Sunday, 27 October 2013

Extraordinarily warm autumn

The clocks have gone back - this is for me bad news, it's that turning point in the year, the definitive tipping point from light into darkness. Today, the sun sets at 16:14 in Warsaw. I'll not be leaving the office in daylight for another five months. An extra hour in the mornings is inadequate compensation. I believe that winter time should either come to an end on the last weekend of February, for the sake of symmetry and mental health, or that it should be dropped altogether. [I wrote about this at greater length as the clocks went back in October 2009.]

Yesterday afternoon, the temperature hit 19.5C, while at 09:00 this morning, the Institute of Physics website showed an amazing 15.7C. Looking back over my blog for previous years, late-October has generally been pleasant in Warsaw, with many sunny days and the odd frosty morning. And last year, on 29 October - we had a not insignificant snowfall. But this week has been exceptionally clement, with the temperature falling below 10C only briefly during the wee small hours of Tuesday. And looking ahead, the temperature is not forecast to fall below 10C until next Tuesday evening.

Sunny Sunday morning, from my bedroom window
Autumn - how long does autumn last? Astronomical autumn lasts through to the winter solstice (21 December), but for me, there are two autumns - Polska złota jesień (Polish golden autumn), which lasts until the trees are all bare and while the skies are generally clear, temperatures mild. Then there's a separate season - grim, dark, cold, damp - which begins in mid-November and lasts until the first snow to give lasting cover, which ushers in winter-proper. This usually occurs at the very end of November at the earliest, by mid- December at the latest.

Sunny Sunday afternoon, from my bedroom window
By mid-afternoon, the temperature has climbed to 21.2C, balmy by the standards of an English summer (that's 70F in old money). Absolutely wonderful.

Climate change indeed - global temperatures creeping up ever so slowly, but enough to be noticed over a period of a few decades. Keeping a blog over a period of years with weather observations and photos is a useful aide-memoire and prevents purely subjective memories from muddying the climate discourse.

On Friday evening, while sprinting for a bus on Karczunkowska, I injured my calf muscle. At first, I thought my heavy, wide-angle lens had fallen out of my rucksack and thumped onto the back of my leg; it felt like I'd been given a sharp whack over the calf with an iron bar. Currently I'm unable to walk, but I'm hopeful that full mobility will be restored by the end of the week.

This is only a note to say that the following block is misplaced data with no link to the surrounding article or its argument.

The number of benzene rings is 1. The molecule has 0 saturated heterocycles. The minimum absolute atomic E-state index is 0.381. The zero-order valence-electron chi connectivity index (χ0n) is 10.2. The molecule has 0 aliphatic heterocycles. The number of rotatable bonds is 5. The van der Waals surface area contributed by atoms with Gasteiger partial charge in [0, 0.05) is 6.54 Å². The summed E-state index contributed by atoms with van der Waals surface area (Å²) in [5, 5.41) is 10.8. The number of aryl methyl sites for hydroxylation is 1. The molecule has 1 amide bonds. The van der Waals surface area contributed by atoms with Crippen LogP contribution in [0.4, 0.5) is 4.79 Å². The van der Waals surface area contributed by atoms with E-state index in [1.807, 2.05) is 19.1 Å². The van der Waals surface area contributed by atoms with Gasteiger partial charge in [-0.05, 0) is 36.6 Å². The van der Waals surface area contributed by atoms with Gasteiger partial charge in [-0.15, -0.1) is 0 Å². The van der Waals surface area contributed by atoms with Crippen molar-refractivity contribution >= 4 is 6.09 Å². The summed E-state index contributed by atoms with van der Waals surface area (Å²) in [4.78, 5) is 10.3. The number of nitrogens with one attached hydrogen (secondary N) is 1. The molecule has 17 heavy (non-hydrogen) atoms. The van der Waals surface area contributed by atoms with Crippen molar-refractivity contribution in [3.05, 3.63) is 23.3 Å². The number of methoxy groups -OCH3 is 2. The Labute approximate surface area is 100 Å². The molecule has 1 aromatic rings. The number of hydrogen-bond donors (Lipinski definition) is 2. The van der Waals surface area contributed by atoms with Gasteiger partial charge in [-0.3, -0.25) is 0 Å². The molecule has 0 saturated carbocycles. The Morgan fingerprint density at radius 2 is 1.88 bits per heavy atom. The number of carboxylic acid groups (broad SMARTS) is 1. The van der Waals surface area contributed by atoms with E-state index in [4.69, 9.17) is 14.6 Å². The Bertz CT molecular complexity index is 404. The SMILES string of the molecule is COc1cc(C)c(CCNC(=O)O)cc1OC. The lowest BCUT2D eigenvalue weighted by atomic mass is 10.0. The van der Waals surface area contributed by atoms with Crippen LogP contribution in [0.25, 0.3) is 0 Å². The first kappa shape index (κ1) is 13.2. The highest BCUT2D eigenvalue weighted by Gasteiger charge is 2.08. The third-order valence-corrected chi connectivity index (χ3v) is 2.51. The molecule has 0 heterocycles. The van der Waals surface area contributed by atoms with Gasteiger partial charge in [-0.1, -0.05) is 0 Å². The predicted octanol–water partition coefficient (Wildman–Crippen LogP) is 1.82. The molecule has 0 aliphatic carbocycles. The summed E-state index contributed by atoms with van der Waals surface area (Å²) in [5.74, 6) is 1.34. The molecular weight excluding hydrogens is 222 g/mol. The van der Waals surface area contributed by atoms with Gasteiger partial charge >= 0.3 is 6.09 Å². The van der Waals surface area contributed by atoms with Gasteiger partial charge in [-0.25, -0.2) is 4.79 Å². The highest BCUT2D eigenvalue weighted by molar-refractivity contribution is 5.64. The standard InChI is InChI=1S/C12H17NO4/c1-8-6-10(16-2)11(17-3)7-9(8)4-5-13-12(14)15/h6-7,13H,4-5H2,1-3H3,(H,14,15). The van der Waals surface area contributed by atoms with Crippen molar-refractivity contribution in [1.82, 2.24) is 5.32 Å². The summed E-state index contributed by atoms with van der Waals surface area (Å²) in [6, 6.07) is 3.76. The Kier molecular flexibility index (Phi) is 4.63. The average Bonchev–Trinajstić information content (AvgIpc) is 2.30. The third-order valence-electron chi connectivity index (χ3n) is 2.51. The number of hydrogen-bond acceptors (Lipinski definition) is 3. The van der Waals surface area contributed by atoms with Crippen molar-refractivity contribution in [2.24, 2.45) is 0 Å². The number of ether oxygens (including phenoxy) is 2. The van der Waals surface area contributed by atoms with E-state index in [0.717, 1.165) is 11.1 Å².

Follow-up: it's 22:30 on Monday night,28 October, and the Institute of Physics website shows the temperature as being 18.3C.

This time last year:
On behalf of the work-shy community

This time two years ago:
Classic truck cavalcade

This time three years ago
Suburban back-roads clogged with commuters

This time four years ago:
Autumn gold, Łazienkowski Park

This time five years ago:
Quintessential autumnal Jeziorki

This time six years ago:
Google Earth updates its map of Jeziorki

6 comments:

student SGH said...

The most ridiculous thing about moving clocks backwards / forward is that in our time the winter time is the base one, while the daylight saving time is an aberration. Intuitively, this should be the other way round, while the summer time better suits patterns of our activity.

You're not the only one stranded at home. I'm down with some virus that attacked by digestive system and also cannot enjoy the beautiful late summer. May we recover soon!

DC said...

Greetings from Kraków. I certainly did not imagine when I got on the plane a couple weeks ago that I would be eating dinner in my uncle's garden, as we did today. Magnificent.

DC said...

And good luck with the leg.

Liz said...

I agree that March is too late put the clocks forward. When I first came to Poland (1985) the clocks went back at the end of September! Not content with the long winters they rushed into them at the earliest opportunity! It was also more difficult to keep track of Polish time in relation to Britain. Poland only fell into line in 1995. Perhaps you remember those dark Octobers too.

Anonymous said...

Warm but very windy here in Zywiec the last two days. Having just moved from Southern California to live with my parents, this weather is actually just like what I am accustomed to. Hot Santa Ana winds in the Fall. Being British I never did get used to the California heat though. I always much preferred the foggy days, which we had plenty of in the Summer.

Bob said...

It is like the banana belt down here closer to the equator in Chylice! We took all of the garden furniture in for the winter 3 weeks ago. Just a small plastic table and 2 chairs remain - but that's enough to enjoy a coffee in the garden.

Take care of the leg!